(CBS) CHICAGO There is no end in sight to the escalating violence in the Middle East, and evacuees can’t get out fast enough.
The first planes carrying American evacuees are arriving on U.S. soil. One group of Lebanese-Americans was forced to leave Beirut after fighting broke out with Israel more than a week ago. They said they were terrified when bombs shook their homes.
Some 8,000 of the 25,000 U.S. citizens in Lebanon want to be evacuated. On Thursday, U.S. Marines on the beaches of Beirut helped them to escape.
Residents in the battle zone, and those evacuated from it, are begging for international intervention.
CBS 2’s Jim Williams reports on the agony of people separated by the conflict.
Their appeal was emotional, their criticism was harsh.
"It is to condemn the murder of civilians whether it be at the hands of Arab militants murdering innocent Jewish life or at the hands of Jewish-Israeli soldiers murdering innocent Palestinian, Lebanese life,” said Ahmed Rehab with the Council on American-Islamic Relations.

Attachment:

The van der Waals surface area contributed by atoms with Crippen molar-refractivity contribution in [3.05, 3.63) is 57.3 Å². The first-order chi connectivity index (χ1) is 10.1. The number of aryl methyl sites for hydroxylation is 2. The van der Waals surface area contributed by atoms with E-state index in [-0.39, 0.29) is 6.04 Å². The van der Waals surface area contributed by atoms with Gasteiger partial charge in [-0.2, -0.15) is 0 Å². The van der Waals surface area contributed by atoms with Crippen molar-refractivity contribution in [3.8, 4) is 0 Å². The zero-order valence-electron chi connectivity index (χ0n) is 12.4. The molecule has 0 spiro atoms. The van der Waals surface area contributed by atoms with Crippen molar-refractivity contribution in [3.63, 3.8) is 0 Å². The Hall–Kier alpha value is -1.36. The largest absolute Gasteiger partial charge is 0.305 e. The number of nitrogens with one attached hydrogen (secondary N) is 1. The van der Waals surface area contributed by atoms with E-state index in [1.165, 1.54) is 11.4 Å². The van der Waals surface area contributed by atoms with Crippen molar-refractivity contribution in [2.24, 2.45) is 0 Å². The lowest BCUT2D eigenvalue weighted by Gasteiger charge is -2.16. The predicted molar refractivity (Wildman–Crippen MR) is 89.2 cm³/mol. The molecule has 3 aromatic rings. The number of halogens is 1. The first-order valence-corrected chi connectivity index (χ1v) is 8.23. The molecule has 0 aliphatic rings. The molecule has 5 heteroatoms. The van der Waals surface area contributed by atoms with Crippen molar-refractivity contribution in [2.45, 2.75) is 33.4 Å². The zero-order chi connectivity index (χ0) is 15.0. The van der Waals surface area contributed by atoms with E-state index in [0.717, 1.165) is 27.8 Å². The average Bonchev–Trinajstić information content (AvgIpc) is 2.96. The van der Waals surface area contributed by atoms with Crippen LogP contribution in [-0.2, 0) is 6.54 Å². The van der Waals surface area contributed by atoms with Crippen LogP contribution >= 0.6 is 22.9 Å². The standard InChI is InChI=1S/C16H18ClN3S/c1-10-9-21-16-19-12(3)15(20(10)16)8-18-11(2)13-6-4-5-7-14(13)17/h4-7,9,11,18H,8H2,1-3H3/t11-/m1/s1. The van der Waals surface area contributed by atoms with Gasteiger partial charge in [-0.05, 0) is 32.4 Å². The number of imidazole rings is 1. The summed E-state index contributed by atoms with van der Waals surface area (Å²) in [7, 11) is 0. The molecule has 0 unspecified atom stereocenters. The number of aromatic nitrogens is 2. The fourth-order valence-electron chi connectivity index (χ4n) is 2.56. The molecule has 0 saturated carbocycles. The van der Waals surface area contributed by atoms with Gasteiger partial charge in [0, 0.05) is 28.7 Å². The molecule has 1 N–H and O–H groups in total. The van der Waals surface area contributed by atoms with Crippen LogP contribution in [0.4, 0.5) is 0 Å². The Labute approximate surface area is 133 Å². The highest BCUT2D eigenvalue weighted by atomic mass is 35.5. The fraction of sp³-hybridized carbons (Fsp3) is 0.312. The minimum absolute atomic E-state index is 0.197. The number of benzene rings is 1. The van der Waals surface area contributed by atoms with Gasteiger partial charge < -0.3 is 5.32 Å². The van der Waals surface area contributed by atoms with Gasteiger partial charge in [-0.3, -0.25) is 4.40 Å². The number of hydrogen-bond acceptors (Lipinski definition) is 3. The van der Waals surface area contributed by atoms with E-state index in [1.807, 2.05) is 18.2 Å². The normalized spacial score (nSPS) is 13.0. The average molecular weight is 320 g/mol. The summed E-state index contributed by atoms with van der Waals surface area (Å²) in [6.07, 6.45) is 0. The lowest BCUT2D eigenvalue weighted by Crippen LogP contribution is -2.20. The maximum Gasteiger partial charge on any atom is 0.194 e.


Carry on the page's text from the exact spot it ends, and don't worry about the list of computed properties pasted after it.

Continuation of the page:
Some Chicago Muslims said Israel is killing innocent Lebanese citizens, and the United States should pressure Israel to stop it.
"To kill hundreds of civilians for the sake of two captured Israeli soldiers who are still alive is to desecrate the sanctity of human life,” said Christina Abraham.
Abraham has 50 relatives in Lebanon. She says they are suffering, living in bomb shelters and fleeing to Syria.
“We've spoken to them and they want Americans to know about the senseless destruction of their beautiful country,” she said.
Israel’s consul general in Chicago says he understands their anguish, but that they should direct their anger toward Hezbollah and the Lebanese government.
“They should make sure that Hezbollah will stop the terroristic campaign against the state of Israel. They should make sure that their emotional anguish will resonate with the Lebanese government, that they will extend their forces all the way to the south of the country, dismantle Hezbollah and this thing is over," Consul General Barukh Binah said.
The consul general says his fellow Israelis are suffering as well. There is fear and anger on both sides in the Middle East and here in Chicago.